Evaluating the association of single-nucleotide polymorphisms with tenofovir exposure in a diverse prospective cohort of women living with HIV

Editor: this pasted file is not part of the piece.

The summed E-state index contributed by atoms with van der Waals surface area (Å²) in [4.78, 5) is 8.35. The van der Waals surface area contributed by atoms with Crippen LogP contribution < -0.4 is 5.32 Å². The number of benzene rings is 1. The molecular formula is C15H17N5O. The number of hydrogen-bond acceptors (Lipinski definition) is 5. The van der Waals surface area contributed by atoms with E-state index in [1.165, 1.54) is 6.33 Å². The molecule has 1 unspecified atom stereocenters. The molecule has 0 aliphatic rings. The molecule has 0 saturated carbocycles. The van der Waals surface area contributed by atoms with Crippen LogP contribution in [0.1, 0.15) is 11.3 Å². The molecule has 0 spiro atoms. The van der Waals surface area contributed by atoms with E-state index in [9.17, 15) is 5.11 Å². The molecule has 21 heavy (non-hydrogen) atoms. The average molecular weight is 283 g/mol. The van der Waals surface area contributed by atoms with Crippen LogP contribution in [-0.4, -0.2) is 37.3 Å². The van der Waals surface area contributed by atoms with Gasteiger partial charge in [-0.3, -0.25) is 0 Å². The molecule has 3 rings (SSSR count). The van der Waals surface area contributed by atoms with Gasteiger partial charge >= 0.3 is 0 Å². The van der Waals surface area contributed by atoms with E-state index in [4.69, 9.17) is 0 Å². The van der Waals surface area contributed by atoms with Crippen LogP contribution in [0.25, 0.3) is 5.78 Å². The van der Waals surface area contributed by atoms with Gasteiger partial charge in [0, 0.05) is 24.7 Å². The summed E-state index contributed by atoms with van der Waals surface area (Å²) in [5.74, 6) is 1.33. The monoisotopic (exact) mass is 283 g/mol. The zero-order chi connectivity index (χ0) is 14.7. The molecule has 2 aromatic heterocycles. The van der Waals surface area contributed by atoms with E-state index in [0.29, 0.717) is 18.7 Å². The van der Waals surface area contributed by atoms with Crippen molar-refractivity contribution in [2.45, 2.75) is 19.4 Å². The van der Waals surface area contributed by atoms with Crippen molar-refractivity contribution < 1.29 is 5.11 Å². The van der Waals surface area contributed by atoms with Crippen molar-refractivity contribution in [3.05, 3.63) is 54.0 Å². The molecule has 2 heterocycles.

Higher exposure to tenofovir (TFV) increases the risk for kidney function decline, but the impact of genetic factors on TFV exposure is largely unknown. We investigated whether single-nucleotide polymorphisms (SNPs, n = 211) in 12 genes are potentially involved in TFV exposure. Participants (n = 91) from the Women's Interagency HIV Study, underwent a 24 h intensive pharmacokinetic sampling of TFV after witnessed dose and TFV area under the time-concentration curves (AUCs) were calculated for each participant. SNPs were assayed using a combination of array genotyping and Sanger sequencing. Linear regression models were applied to logarithmically transformed AUC. Those SNPs that met an a priori threshold of P<0.001 were considered statistically associated with TFV AUC. ABCG2 SNP rs2231142 was associated with TFV AUC with rare allele carriers displaying 1.51-fold increase in TFV AUC (95% confidence interval: 1.26, 1.81; P = 1.7 × 10-5). We present evidence of a moderately strong effect of the rs2231142 SNP in ABCG2 on a 24 h TFV AUC.